Acute exposure to pollen and airway inflammation in adolescents.

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Pollen exposure is known to exacerbate allergic asthma and allergic rhinitis symptoms, yet few studies have investigated if exposure to pollen affects lung function or airway inflammation in healthy children.


We evaluated the extent to which higher pollen exposure was associated with differences in airway inflammation and lung function among 490 early adolescent participants (mean age of 12.9 years) in Project Viva, a prebirth cohort based in Massachusetts. We obtained regional daily total pollen counts, including tree, grass, and weed pollen, from a Rotorod pollen counter. We evaluated associations of 3- and 7-day moving averages of pollen with fractional exhaled nitric oxide (FeNO) and lung function using linear regression models and evaluated the linearity of associations with penalized splines. We tested if associations of pollen with FeNO and lung function were modified by current asthma diagnosis, history of allergic rhinitis, aeroallergen sensitivity, temperature, precipitation, and air pollution.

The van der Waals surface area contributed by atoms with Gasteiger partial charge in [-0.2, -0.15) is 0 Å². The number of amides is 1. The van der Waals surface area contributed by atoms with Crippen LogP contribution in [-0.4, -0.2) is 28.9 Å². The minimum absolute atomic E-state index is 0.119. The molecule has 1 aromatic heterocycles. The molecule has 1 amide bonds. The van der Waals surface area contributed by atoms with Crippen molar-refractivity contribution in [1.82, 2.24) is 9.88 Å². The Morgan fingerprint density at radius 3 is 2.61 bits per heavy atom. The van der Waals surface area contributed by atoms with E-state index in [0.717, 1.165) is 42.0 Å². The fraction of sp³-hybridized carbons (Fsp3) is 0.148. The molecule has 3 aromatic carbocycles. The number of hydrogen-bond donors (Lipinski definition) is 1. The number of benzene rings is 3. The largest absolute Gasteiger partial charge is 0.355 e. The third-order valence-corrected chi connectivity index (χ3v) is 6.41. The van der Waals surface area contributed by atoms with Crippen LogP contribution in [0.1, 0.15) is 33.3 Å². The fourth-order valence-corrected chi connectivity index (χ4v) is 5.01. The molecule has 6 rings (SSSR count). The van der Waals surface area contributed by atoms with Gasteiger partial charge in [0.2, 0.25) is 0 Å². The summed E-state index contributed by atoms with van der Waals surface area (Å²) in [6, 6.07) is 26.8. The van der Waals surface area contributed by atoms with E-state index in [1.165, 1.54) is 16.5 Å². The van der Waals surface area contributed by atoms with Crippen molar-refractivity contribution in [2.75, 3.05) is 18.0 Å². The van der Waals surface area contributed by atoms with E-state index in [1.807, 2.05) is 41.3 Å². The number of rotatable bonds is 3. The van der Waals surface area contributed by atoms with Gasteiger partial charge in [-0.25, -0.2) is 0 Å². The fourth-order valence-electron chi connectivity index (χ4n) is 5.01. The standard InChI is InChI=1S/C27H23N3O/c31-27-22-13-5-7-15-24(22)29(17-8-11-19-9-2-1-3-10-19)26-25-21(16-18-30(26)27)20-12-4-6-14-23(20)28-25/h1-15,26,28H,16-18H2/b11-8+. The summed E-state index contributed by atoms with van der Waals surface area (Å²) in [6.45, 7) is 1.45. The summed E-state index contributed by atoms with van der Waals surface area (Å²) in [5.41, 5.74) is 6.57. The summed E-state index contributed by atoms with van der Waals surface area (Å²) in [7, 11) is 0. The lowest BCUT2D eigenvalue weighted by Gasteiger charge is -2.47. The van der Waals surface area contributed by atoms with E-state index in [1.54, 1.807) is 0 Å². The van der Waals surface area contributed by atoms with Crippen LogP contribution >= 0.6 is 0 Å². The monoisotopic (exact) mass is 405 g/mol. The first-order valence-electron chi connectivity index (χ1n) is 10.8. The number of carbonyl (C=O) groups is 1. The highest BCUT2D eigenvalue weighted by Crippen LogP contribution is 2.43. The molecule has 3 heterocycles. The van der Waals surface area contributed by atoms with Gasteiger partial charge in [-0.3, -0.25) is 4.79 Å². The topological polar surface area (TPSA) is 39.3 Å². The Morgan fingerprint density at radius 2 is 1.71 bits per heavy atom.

Three- and 7-day median pollen concentrations were 19.0 grains/m (IQR: 73.4) and 20.9 grains/m (IQR: 89.7). In main models, higher concentrations of total pollen over the preceding 3 and 7 days were associated with a 4.6% (95% CI: 0.1,9.2) and 7.4% (95% CI: 0.9,14.3) higher FeNO per IQR of pollen, respectively. We did not find associations of pollen with lung function in main models. Asthma, allergic rhinitis, precipitation, and air pollution (nitrogen dioxide and ozone) modified associations of pollen with lung function (P  < 0.1), while temperature, sex, and aeroallergen sensitization did not.


Short-term exposure to pollen was associated with higher FeNO in early adolescents, even in the absence of allergic sensitization and asthma.

Pediatr Pulmonol
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Acute exposure to pollen and airway inflammation in adolescents.
Nassikas NJ, Luttmann-Gibson H, Rifas-Shiman SL, Oken E, Gold DR, Rice MB